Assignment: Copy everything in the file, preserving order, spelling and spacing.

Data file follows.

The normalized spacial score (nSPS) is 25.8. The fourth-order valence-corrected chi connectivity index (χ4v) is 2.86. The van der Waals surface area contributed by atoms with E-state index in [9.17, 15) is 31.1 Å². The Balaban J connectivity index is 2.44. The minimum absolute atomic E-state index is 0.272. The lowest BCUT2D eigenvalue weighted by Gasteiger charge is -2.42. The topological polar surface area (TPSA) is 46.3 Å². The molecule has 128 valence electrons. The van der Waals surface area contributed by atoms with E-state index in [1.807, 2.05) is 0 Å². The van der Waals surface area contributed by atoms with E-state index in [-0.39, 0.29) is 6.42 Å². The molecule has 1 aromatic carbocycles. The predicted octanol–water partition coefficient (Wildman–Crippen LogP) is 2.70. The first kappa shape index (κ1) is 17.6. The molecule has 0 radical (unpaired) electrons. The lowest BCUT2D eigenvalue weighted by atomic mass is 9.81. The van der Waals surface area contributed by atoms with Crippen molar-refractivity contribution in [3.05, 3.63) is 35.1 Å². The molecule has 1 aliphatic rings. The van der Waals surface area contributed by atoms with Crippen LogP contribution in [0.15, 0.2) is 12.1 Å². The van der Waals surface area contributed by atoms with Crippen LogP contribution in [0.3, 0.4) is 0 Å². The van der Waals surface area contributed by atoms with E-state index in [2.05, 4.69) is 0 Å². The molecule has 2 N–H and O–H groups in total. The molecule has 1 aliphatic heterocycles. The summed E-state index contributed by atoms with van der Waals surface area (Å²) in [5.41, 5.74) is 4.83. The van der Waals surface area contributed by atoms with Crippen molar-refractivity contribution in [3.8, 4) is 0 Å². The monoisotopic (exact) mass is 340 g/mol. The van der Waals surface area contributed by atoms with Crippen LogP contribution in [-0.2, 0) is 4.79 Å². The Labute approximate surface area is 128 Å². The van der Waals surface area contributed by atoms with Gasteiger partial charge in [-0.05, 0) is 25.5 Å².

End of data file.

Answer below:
The normalized spacial score (nSPS) is 25.8. The fourth-order valence-corrected chi connectivity index (χ4v) is 2.86. The van der Waals surface area contributed by atoms with E-state index in [9.17, 15) is 31.1 Å². The Balaban J connectivity index is 2.44. The minimum absolute atomic E-state index is 0.272. The lowest BCUT2D eigenvalue weighted by Gasteiger charge is -2.42. The topological polar surface area (TPSA) is 46.3 Å². The molecule has 128 valence electrons. The van der Waals surface area contributed by atoms with E-state index in [1.807, 2.05) is 0 Å². The van der Waals surface area contributed by atoms with E-state index in [-0.39, 0.29) is 6.42 Å². The molecule has 1 aromatic carbocycles. The predicted octanol–water partition coefficient (Wildman–Crippen LogP) is 2.70. The first kappa shape index (κ1) is 17.6. The molecule has 0 radical (unpaired) electrons. The lowest BCUT2D eigenvalue weighted by atomic mass is 9.81. The van der Waals surface area contributed by atoms with Crippen molar-refractivity contribution in [3.05, 3.63) is 35.1 Å². The molecule has 1 aliphatic rings. The van der Waals surface area contributed by atoms with Crippen LogP contribution in [0.15, 0.2) is 12.1 Å². The van der Waals surface area contributed by atoms with Crippen LogP contribution in [0.3, 0.4) is 0 Å². The van der Waals surface area contributed by atoms with E-state index in [2.05, 4.69) is 0 Å². The molecule has 2 N–H and O–H groups in total. The molecule has 1 aliphatic heterocycles. The summed E-state index contributed by atoms with van der Waals surface area (Å²) in [5.41, 5.74) is 4.83. The van der Waals surface area contributed by atoms with Crippen molar-refractivity contribution in [3.8, 4) is 0 Å². The monoisotopic (exact) mass is 340 g/mol. The van der Waals surface area contributed by atoms with Crippen LogP contribution in [-0.2, 0) is 4.79 Å². The Labute approximate surface area is 128 Å². The van der Waals surface area contributed by atoms with Gasteiger partial charge in [-0.05, 0) is 25.5 Å².